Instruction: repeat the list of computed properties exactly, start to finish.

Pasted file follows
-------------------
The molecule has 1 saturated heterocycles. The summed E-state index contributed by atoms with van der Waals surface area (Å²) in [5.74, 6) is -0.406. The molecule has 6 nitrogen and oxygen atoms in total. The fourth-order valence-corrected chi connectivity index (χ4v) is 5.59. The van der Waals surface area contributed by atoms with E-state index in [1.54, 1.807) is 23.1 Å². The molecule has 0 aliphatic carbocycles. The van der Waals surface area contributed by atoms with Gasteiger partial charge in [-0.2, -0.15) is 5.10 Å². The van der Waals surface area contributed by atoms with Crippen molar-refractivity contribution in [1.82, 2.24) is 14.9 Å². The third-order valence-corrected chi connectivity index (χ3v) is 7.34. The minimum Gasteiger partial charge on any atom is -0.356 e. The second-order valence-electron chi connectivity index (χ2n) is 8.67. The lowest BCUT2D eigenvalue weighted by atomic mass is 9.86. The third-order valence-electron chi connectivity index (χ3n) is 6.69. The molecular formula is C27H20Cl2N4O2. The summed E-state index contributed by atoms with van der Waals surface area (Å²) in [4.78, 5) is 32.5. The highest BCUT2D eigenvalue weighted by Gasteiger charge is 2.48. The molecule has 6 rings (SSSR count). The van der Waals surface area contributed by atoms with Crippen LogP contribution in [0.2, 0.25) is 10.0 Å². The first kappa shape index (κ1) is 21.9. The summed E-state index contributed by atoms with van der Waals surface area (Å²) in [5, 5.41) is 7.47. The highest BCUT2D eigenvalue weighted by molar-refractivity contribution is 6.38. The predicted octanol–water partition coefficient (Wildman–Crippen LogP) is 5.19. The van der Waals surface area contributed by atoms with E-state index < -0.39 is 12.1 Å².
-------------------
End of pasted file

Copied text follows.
The molecule has 1 saturated heterocycles. The summed E-state index contributed by atoms with van der Waals surface area (Å²) in [5.74, 6) is -0.406. The molecule has 6 nitrogen and oxygen atoms in total. The fourth-order valence-corrected chi connectivity index (χ4v) is 5.59. The van der Waals surface area contributed by atoms with E-state index in [1.54, 1.807) is 23.1 Å². The molecule has 0 aliphatic carbocycles. The van der Waals surface area contributed by atoms with Gasteiger partial charge in [-0.2, -0.15) is 5.10 Å². The van der Waals surface area contributed by atoms with Crippen molar-refractivity contribution in [1.82, 2.24) is 14.9 Å². The third-order valence-corrected chi connectivity index (χ3v) is 7.34. The minimum Gasteiger partial charge on any atom is -0.356 e. The second-order valence-electron chi connectivity index (χ2n) is 8.67. The lowest BCUT2D eigenvalue weighted by atomic mass is 9.86. The third-order valence-electron chi connectivity index (χ3n) is 6.69. The molecular formula is C27H20Cl2N4O2. The summed E-state index contributed by atoms with van der Waals surface area (Å²) in [4.78, 5) is 32.5. The highest BCUT2D eigenvalue weighted by Gasteiger charge is 2.48. The molecule has 6 rings (SSSR count). The van der Waals surface area contributed by atoms with Crippen LogP contribution in [0.2, 0.25) is 10.0 Å². The first kappa shape index (κ1) is 21.9. The summed E-state index contributed by atoms with van der Waals surface area (Å²) in [5, 5.41) is 7.47. The highest BCUT2D eigenvalue weighted by molar-refractivity contribution is 6.38. The predicted octanol–water partition coefficient (Wildman–Crippen LogP) is 5.19. The van der Waals surface area contributed by atoms with E-state index < -0.39 is 12.1 Å².